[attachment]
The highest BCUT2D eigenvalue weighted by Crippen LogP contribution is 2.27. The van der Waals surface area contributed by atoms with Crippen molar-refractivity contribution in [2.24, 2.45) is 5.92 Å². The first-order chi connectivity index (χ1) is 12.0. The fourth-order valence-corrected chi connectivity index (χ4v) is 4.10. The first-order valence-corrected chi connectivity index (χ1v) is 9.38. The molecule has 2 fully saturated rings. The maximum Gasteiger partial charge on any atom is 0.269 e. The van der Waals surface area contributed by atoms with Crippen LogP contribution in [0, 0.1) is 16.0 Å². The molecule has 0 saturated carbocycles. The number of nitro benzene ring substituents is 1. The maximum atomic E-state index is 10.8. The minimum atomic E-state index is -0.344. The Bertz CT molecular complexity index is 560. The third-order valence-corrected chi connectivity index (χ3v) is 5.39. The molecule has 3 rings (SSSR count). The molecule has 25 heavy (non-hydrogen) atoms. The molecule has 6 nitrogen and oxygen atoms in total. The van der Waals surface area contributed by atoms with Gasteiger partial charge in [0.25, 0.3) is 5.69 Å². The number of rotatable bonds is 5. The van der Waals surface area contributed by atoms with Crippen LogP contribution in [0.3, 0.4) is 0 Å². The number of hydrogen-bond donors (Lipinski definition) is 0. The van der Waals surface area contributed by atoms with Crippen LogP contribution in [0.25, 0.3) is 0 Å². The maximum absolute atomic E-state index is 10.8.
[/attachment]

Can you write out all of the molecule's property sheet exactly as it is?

The highest BCUT2D eigenvalue weighted by Crippen LogP contribution is 2.27. The van der Waals surface area contributed by atoms with Crippen molar-refractivity contribution in [2.24, 2.45) is 5.92 Å². The first-order chi connectivity index (χ1) is 12.0. The fourth-order valence-corrected chi connectivity index (χ4v) is 4.10. The first-order valence-corrected chi connectivity index (χ1v) is 9.38. The molecule has 2 fully saturated rings. The maximum Gasteiger partial charge on any atom is 0.269 e. The van der Waals surface area contributed by atoms with Crippen LogP contribution in [0, 0.1) is 16.0 Å². The molecule has 0 saturated carbocycles. The number of nitro benzene ring substituents is 1. The maximum atomic E-state index is 10.8. The minimum atomic E-state index is -0.344. The Bertz CT molecular complexity index is 560. The third-order valence-corrected chi connectivity index (χ3v) is 5.39. The molecule has 3 rings (SSSR count). The molecule has 25 heavy (non-hydrogen) atoms. The molecule has 6 nitrogen and oxygen atoms in total. The van der Waals surface area contributed by atoms with Gasteiger partial charge in [0.25, 0.3) is 5.69 Å². The number of rotatable bonds is 5. The van der Waals surface area contributed by atoms with Crippen LogP contribution in [0.3, 0.4) is 0 Å². The number of hydrogen-bond donors (Lipinski definition) is 0. The van der Waals surface area contributed by atoms with Crippen LogP contribution in [0.25, 0.3) is 0 Å². The maximum absolute atomic E-state index is 10.8.